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INT: James Wan

Mar. 17, 2007by: Matt Withers

Not too long ago The Arrow gave you fine folks a solid look at what you can expect from James Wan's DEAD SILENCE, his first directing effort since SAW became as much a part of Halloween as those razor blades in your apples. I got 10 minutes with Wan on the eve of the World Premiere to see where the movie, and his head, are at.

So let's get down to it. He chats about everything from ripped out tongues to the intricate themes that infuse all of his work - plus he owns up to the fact that what he's really looking forward to is getting hammered with JoBlo and The Arrow!

JAMES WAN

I think weve all got a pretty good idea of what Dead Silence is about at this point, so I guess the big question is did you 100% get to make the movie you wanted to make working within the studio system?

Ahh, the million dollar question. It was fine, although I had a .357 with me on set at all times. Just kidding. Look, unless you're Steven Spielberg or Peter Jackson, you never get to make a movie 100% the way you want. There are drawbacks and upsides to indie films just like there are with studio films.

With a studio you are making a film for a corporation. The trick is to try and sneak in all the strange, weird ideas that you love as a horror fan and see if you can get away with it. So we'll see how many I got away with. Of course the big upside is that you get the money to really shoot it properly, which I did not get a chance to do with SAW.

Speaking of SAW, how nervous are you about unleashing your sophomore directorial effort on the world?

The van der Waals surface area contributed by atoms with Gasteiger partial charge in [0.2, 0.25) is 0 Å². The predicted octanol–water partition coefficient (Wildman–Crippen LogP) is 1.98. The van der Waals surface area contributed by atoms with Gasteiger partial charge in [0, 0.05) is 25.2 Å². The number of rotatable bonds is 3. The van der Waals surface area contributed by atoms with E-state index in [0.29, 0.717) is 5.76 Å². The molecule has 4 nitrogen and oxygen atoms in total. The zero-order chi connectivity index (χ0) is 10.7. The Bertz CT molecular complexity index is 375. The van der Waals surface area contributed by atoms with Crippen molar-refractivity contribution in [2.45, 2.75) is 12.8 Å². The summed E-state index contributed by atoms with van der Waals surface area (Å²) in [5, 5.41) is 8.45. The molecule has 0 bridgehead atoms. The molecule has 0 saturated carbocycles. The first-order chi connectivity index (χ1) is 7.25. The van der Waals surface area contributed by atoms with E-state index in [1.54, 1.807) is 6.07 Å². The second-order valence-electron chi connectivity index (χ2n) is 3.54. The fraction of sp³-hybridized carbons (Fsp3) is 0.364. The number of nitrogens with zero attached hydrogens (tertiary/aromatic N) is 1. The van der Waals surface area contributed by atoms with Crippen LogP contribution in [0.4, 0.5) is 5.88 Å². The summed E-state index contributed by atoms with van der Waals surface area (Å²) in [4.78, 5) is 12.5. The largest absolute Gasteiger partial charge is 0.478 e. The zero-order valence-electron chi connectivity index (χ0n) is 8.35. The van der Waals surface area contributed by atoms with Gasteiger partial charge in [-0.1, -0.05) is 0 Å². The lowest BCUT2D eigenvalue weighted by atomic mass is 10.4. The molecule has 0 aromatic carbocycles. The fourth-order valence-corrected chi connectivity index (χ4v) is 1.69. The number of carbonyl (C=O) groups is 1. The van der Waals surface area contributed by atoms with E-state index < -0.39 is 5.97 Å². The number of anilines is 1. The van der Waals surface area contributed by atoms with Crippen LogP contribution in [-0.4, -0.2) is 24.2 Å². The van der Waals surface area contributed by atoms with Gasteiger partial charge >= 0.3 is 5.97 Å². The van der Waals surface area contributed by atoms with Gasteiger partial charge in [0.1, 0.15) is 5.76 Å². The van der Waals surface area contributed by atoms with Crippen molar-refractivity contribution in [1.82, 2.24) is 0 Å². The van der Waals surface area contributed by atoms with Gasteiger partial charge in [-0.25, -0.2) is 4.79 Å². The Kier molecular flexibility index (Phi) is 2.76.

I guess I am very nervous because there was a lot of pressure to make the second film, and it was definitely a challenge. I keep telling people all I want to do is survive the sophomore curse.

Well at least no matter how this one is received, you're already on to your third project. Did you give Leigh Whannell a part in DEATH SENTENCE just so that he can be one degree of separation from Kevin Bacon?

You know it.

Walk me through what the next 24 hours for you? What is it like to have a movie opening?

Well I'm bracing myself for getting my butt whipped by the second week of 300. I say that half-joking, half-not. Plus I have to deal with Sandra Bullock in PREMONITION. Ironically the producer of her film is also my producer on DEATH SENTENCE, so I'm competing against my own producer.

We'll see what kind of horror fans are out there that want to see this film. We're having the contest winner premiere for the fans, which I thought was such a great idea. Have the winner host the movie in their home town. AND your buddies John and Berge are here so I can say there's gonna be trouble tonight, The question is how much trouble can I stay out of with John Fallon around.

Just stay away from cell phone cameras.

Yeah, the last thing I need is pictures ending up on TMZ.

Getting back to the movie, youve mentioned that Dead Silence is in many ways an homage to the Hammer films, but the visual aesthetic in the clips Ive seen also seems influenced by Italian giallo films. Any of that consciously at play?

I guess like it or not, I'm sort of the stepson of Dario Argento - one he doesn't even know about. I have such a love for that man's work. In DEAD SILENCE I wasn't really going for the giallo look, but it still comes through. And part of that is just that I love Italian horror films, like Mario Bava who of course was a big influence on Argento. So visually it owes a lot to both the old Italian horror and the British Hammer horror films. But overall, to me it's really like one big episode of The Twilight Zone.

How cool was it trying to come up with the right look for a ripped out tongue?